Finding Your 'Fifty Percent'
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One of the most impactful books I’ve read is titled “The Economics of Trust” by John O. Whitney. The former business school professor and turnaround specialist made a career of taking charge of troubled companies and getting them back on track. I had the opportunity to meet and spend time with Professor Whitney on multiple occasions. Despite his accomplishments in business and in academia, he was gracious, humble, and generous with his time and his insights, patiently answering my many questions about his experiences. What struck me the most was his down-to-earth way of explaining why companies get into trouble and why they can’t seem to find their way back out.
He approached each assignment with the belief that he could eliminate 50% of the activities inside the business and that customers would never notice. Many of these activities, he noted, were created over time, and had become corporate habits, rarely challenged, or held to the scrutiny of productivity, contribution, or necessity. And most organizational policies and procedures were promulgated to correct a misstep by a team member; one offs which could have and should have been handled by a competent manager. Instead, a policy was created, designed to ensure that “this will never happen again.” Worse yet, many are prompted by and written in a way that communicates clearly the belief that employees cannot be trusted.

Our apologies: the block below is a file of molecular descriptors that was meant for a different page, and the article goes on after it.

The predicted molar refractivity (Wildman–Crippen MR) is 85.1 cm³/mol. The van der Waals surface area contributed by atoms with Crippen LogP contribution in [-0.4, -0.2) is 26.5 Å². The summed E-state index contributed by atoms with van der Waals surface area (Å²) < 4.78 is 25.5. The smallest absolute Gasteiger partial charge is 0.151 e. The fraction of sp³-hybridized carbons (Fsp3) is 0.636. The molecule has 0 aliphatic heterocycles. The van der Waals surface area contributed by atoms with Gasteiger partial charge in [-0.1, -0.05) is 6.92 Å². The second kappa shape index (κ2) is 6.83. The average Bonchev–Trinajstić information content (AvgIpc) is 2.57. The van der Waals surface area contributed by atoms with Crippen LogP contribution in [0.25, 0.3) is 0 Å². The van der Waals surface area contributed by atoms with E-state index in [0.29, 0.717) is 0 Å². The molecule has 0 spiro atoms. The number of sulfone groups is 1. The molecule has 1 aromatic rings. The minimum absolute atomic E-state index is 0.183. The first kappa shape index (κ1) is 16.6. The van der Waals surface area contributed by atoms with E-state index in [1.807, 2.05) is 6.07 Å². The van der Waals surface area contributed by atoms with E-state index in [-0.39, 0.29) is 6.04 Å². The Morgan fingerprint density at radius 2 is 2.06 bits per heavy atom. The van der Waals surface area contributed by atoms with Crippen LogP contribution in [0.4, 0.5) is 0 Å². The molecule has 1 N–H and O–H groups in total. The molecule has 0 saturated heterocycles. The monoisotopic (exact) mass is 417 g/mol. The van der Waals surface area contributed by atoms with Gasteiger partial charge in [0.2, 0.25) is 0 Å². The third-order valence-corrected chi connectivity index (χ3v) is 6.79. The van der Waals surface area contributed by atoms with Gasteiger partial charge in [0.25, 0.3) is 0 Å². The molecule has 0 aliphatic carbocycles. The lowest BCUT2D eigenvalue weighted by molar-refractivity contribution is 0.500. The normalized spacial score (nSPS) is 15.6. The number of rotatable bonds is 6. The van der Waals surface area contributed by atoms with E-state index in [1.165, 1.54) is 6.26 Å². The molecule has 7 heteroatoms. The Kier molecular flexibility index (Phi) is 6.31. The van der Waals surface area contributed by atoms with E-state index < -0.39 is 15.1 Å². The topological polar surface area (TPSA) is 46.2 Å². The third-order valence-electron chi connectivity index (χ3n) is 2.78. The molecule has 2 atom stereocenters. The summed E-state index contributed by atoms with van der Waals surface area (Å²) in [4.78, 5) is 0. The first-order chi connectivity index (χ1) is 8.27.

The process of identifying and eliminating these time wasters was comprehensive but not complex. Simple, direct, respectful and consistent communication was an essential element; one that became firmly established as a foundational value going forward.
If 50% sounds like a lot, you’re not alone. Consider this: Suppose you could eliminate thirty or even twenty percent of wasted time, energy, and effort inside your organization. What kind of impact would that have on through-put, effort, and efficiency? Imagine the energy and enthusiasm that might take hold as team members begin to spend more time questioning, in a productive way, the “why” behind the “what.”
For more information on ways to amp up operating efficiency in your organization, contact me at firstname.lastname@example.org
Joseph P. Truncale, Ph.D., CAE, is the Founder and Principal of Alexander Joseph Associates, a privately held consultancy specializing in executive business advisory services with clients throughout the graphic communications industry.
Joe spent 30 years with NAPL, including 11 years as President and CEO. He is an adjunct professor at NYU teaching graduate courses in Executive Leadership; Financial Management and Analysis; Finance for Marketing Decisions; and Leadership: The C Suite Perspective. He may be reached at Joe@ajstrategy.com. Phone or text: (201) 394-8160.